Perhaps my droningly encyclopedic knowledge (more on that in a second) is failing me here, but I can’t think of a previous story devoting so much time to a companion processing the first death they witness. The episode is in a tricky spot, as Bill’s reactions are the normal, healthy ones under any other circumstance, but her grief and outrage are poor fits for the Doctor Who universe. The episode first has the Doctor be right in the wrong way, with him coldly informing Bill that her reactions are neither logical nor practical, but eventually Bill and the audience both learn that of course the Doctor has time for nothing but outrage, whatever he might claim. Bill’s anger with the horrors unfolding around her and frustration with the Doctor are important character beats, but the episode can’t afford to get bogged down in just these feelings. Mackie conveys a great deal, with shades of defiance and begrudging understanding, when she tells one of the urchins that she has moved on and is working with the Doctor again.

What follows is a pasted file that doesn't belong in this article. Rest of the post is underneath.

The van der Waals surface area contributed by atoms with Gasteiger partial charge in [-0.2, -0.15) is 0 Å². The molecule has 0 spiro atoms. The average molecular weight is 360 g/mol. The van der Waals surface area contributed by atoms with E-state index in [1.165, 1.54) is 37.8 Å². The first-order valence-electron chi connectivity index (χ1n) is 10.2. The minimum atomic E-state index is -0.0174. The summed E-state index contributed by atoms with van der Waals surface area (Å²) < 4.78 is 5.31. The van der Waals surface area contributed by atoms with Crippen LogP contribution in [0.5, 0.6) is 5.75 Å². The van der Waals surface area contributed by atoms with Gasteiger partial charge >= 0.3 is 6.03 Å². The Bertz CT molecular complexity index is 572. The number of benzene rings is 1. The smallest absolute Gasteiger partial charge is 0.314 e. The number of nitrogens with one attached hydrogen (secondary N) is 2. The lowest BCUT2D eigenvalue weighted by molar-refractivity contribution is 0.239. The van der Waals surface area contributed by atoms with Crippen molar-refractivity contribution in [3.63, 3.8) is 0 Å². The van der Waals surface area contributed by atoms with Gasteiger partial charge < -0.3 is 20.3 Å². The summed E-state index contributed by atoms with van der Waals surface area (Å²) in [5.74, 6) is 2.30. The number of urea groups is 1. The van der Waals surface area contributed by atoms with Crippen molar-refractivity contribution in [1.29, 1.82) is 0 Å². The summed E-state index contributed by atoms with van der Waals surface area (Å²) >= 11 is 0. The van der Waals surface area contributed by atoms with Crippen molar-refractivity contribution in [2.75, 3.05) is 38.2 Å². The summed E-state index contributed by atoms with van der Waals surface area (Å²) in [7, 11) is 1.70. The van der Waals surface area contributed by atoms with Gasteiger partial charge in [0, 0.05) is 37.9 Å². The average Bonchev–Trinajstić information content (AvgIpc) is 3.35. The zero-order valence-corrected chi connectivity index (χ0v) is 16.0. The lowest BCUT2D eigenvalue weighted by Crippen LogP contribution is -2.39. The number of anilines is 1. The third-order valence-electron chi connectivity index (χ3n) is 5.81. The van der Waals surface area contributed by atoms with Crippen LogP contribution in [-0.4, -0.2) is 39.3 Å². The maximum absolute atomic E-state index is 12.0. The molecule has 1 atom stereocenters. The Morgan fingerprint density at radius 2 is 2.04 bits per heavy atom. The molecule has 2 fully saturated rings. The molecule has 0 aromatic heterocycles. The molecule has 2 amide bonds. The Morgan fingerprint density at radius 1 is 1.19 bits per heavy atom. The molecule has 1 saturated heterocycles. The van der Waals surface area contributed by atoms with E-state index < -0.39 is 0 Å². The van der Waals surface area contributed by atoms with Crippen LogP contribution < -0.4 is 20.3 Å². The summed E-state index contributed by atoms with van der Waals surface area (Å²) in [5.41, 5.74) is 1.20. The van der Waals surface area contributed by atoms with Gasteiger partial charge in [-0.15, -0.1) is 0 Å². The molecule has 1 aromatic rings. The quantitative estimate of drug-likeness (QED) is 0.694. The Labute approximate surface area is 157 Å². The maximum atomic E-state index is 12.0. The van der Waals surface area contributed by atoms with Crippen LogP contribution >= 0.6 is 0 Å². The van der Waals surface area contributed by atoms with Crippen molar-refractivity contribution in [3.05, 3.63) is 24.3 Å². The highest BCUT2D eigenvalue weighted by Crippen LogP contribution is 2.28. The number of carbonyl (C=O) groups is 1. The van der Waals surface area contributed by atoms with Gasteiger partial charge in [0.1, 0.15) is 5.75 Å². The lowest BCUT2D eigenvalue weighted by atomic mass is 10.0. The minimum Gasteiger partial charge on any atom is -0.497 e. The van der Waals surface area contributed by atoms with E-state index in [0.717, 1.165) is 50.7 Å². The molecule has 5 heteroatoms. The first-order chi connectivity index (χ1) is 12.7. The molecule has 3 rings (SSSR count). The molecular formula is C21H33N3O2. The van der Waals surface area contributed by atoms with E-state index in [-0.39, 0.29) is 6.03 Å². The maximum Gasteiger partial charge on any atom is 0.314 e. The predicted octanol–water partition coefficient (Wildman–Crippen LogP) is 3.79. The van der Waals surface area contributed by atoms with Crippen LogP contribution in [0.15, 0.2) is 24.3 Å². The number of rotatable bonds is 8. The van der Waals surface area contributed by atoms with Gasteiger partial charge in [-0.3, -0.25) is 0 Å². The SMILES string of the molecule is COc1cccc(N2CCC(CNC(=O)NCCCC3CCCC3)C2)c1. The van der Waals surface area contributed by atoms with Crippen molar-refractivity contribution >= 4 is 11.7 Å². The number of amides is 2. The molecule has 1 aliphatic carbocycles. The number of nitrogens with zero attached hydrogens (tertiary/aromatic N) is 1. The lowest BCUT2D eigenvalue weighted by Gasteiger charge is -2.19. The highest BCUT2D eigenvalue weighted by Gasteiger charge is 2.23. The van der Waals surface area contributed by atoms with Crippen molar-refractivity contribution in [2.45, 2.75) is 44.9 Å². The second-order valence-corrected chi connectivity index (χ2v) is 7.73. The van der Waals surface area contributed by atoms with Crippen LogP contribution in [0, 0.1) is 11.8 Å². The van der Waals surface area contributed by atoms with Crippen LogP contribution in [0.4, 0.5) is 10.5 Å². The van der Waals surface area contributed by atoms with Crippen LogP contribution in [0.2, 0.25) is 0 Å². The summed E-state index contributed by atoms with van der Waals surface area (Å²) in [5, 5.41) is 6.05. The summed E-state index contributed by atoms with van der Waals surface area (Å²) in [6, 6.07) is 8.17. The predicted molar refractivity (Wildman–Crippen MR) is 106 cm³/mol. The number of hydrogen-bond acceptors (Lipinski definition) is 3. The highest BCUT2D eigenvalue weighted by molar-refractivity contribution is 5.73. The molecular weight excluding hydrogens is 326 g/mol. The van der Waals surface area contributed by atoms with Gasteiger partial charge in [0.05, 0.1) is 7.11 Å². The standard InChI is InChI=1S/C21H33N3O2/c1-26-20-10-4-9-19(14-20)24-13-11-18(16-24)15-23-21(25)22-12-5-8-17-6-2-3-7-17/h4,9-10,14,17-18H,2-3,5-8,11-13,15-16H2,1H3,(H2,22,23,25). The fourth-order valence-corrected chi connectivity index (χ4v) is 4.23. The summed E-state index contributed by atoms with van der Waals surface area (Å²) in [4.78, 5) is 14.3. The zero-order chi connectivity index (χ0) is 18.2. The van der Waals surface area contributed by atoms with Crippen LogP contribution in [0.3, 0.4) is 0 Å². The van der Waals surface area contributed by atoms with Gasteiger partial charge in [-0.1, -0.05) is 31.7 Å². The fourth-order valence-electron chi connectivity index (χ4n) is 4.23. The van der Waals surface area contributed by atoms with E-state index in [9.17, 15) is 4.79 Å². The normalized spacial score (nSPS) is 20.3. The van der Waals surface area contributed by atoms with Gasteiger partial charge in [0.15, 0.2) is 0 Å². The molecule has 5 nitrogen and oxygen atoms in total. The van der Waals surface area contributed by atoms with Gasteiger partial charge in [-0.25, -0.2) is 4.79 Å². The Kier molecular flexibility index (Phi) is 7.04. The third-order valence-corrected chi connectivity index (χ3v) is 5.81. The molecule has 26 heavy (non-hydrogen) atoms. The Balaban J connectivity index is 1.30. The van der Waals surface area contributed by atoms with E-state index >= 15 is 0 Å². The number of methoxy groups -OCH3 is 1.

“Thin Ice” doesn’t shy away from how racism would necessarily inform the travels of a companion of color in the Regency era. The episode follows the precedent set by previous new series stories with a double-barreled approach: The casting is diverse in a way that might more accurately reflect 2017 than 1814, but the episode doesn’t pretend the period was some post-racial utopia. This is the best of both worlds: Nobody is erased, but the episode doesn’t let the time period off the hook for its bigotries. Now, one can go too far in assessing a show based on how well it accords with a particular sociopolitical project, even if it’s one I’m hardly alone in seeing as a moral imperative. After all, if I judged shows purely on how well they accorded with my worldview, the only television a whinging lefty like me could ever watch is Stewart Lee’s Comedy Vehicle. But “Thin Ice” is an episode with words like “privilege” and “whitewash” in its vocabulary, so it’s justified to consider how well the story grapples with these issues. There’s a stylistic choice or two that sit wrong: I could do without Bill gazing approvingly on the Doctor after his big speech, which I suppose more generally fits into the unexplored question of to what extent it matters that the Doctor—and this Doctor more than some, especially in that getup—looks like the embodiment of the very imperialism that produced an odious creature like Lord Sutcliffe. But an episode as great as this can be forgiven an occasional misstep, especially when its larger points are so sound.